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My Questions About Seasteading

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This topic contains 1 reply, has 2 voices, and was last updated by Avatar of OCEANOPOLIS OCEANOPOLIS 1 year, 9 months ago.

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  • #21563
    Avatar of Jonathan
    Jonathan
    Participant

    Call me an optimistic skeptic. I am a minarchist, and I like the idea of seasteading but I have trouble with parts of it.

     

    First, each module or rig, by nature has to be individually or collectively owned. It’s not like land where if you do nothing with the dirt for 50 years it will still be there. Taking a libertarian model, you cannot wholly own your property unless you own the whole platform, or I don’t see any other way. The platform itself is an infrastructure. It seems like the model would be more like a feudal system, where people are under the rules of whoever the platform owner is, be that very open or very restrictive.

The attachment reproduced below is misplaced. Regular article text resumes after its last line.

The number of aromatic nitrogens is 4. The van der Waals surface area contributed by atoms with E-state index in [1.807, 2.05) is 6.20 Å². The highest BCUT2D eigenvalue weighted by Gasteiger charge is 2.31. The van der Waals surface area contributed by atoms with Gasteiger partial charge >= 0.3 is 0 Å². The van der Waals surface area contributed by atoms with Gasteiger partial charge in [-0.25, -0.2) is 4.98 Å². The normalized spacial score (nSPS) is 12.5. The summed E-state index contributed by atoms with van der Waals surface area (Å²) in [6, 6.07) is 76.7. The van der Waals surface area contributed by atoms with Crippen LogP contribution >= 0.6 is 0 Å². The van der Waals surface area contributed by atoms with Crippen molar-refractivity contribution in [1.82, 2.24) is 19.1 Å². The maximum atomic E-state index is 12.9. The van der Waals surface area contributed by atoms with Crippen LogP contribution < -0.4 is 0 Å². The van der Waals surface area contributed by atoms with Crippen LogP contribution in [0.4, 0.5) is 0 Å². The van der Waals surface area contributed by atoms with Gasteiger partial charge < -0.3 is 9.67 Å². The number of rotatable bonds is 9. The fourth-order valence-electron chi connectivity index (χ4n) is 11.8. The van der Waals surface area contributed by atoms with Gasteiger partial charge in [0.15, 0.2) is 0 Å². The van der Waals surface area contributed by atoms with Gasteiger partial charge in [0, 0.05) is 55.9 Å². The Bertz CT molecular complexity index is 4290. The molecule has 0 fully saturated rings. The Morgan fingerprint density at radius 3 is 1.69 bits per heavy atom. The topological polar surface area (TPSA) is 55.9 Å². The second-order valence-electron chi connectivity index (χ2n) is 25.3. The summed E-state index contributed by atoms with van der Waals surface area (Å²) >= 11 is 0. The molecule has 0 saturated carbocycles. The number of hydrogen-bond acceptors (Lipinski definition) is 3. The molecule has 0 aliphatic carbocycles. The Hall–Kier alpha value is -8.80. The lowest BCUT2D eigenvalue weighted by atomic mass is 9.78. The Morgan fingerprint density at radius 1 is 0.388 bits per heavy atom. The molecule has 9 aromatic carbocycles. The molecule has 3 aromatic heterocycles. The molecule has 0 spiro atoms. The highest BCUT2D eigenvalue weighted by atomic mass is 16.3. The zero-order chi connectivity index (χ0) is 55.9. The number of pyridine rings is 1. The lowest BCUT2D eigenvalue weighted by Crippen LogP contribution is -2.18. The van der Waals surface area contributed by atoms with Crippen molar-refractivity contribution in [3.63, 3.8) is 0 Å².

I’m just having difficulty seeing that work.

    The other aspect of that is the platform itself. That’s a lot of steel! Are there any lower cost alternatives for reliable at-sea buoyancy? Fiberglass & steel? I assume the basic platform itself is the primary barrier to entry in this concept.

     

    Can anyone bring some clarity?

    #21575
    Avatar of OCEANOPOLIS
    OCEANOPOLIS
    Participant

    Hi Jonathan. Welcome aboard.

    It is my belief that the seastead (call it rig or module) should be collectively owned rather than individually owned, for the obvious reason that you just mentioned. Then, space can be “allocated” on the seastead for housing, commercial or public use. The best material to build a seastead is steel reinforced concrete, imho. I don’t think that the seastead itself is the primary barrier to entry. After all, it is just a slab of concrete (or steel) that money can buy. To me, the main barrier is finding that collective ready to invest in building the first small seastead.

    O.

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